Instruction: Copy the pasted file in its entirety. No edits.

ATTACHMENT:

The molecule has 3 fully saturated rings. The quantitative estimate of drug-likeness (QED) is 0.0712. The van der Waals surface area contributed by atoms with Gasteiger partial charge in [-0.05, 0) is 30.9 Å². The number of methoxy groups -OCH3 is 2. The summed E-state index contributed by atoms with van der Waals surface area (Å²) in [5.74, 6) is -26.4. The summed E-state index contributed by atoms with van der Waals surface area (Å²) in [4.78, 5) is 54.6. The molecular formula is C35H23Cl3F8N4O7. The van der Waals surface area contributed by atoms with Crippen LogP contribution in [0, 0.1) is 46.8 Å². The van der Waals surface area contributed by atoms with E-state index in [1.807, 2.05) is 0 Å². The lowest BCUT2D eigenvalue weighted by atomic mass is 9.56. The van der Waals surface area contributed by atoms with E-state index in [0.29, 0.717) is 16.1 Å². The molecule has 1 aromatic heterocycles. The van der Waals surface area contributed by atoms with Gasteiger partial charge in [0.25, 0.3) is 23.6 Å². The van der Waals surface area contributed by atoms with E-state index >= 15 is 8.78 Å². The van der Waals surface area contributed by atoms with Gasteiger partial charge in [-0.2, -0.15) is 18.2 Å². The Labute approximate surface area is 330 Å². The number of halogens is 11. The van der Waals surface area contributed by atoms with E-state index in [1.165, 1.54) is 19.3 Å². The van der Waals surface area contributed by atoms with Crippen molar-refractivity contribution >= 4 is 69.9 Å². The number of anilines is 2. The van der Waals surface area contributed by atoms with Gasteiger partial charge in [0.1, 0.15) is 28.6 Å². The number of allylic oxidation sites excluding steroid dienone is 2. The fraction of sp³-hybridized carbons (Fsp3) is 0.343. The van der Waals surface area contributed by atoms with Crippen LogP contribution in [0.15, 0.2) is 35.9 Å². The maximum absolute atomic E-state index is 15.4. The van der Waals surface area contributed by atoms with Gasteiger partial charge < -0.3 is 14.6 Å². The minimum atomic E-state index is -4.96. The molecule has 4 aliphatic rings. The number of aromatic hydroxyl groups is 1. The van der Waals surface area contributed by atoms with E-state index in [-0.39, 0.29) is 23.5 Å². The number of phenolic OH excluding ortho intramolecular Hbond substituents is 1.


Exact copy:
The molecule has 3 fully saturated rings. The quantitative estimate of drug-likeness (QED) is 0.0712. The van der Waals surface area contributed by atoms with Gasteiger partial charge in [-0.05, 0) is 30.9 Å². The number of methoxy groups -OCH3 is 2. The summed E-state index contributed by atoms with van der Waals surface area (Å²) in [5.74, 6) is -26.4. The summed E-state index contributed by atoms with van der Waals surface area (Å²) in [4.78, 5) is 54.6. The molecular formula is C35H23Cl3F8N4O7. The van der Waals surface area contributed by atoms with Crippen LogP contribution in [0, 0.1) is 46.8 Å². The van der Waals surface area contributed by atoms with E-state index in [1.807, 2.05) is 0 Å². The lowest BCUT2D eigenvalue weighted by atomic mass is 9.56. The van der Waals surface area contributed by atoms with E-state index in [0.29, 0.717) is 16.1 Å². The molecule has 1 aromatic heterocycles. The van der Waals surface area contributed by atoms with Gasteiger partial charge in [0.25, 0.3) is 23.6 Å². The van der Waals surface area contributed by atoms with E-state index >= 15 is 8.78 Å². The van der Waals surface area contributed by atoms with Gasteiger partial charge in [-0.2, -0.15) is 18.2 Å². The Labute approximate surface area is 330 Å². The number of halogens is 11. The van der Waals surface area contributed by atoms with E-state index in [1.165, 1.54) is 19.3 Å². The van der Waals surface area contributed by atoms with Crippen molar-refractivity contribution >= 4 is 69.9 Å². The number of anilines is 2. The van der Waals surface area contributed by atoms with Gasteiger partial charge in [0.1, 0.15) is 28.6 Å². The number of allylic oxidation sites excluding steroid dienone is 2. The fraction of sp³-hybridized carbons (Fsp3) is 0.343. The van der Waals surface area contributed by atoms with Crippen LogP contribution in [0.15, 0.2) is 35.9 Å². The maximum absolute atomic E-state index is 15.4. The van der Waals surface area contributed by atoms with Gasteiger partial charge < -0.3 is 14.6 Å². The minimum atomic E-state index is -4.96. The molecule has 4 aliphatic rings. The number of aromatic hydroxyl groups is 1. The van der Waals surface area contributed by atoms with E-state index in [-0.39, 0.29) is 23.5 Å². The number of phenolic OH excluding ortho intramolecular Hbond substituents is 1.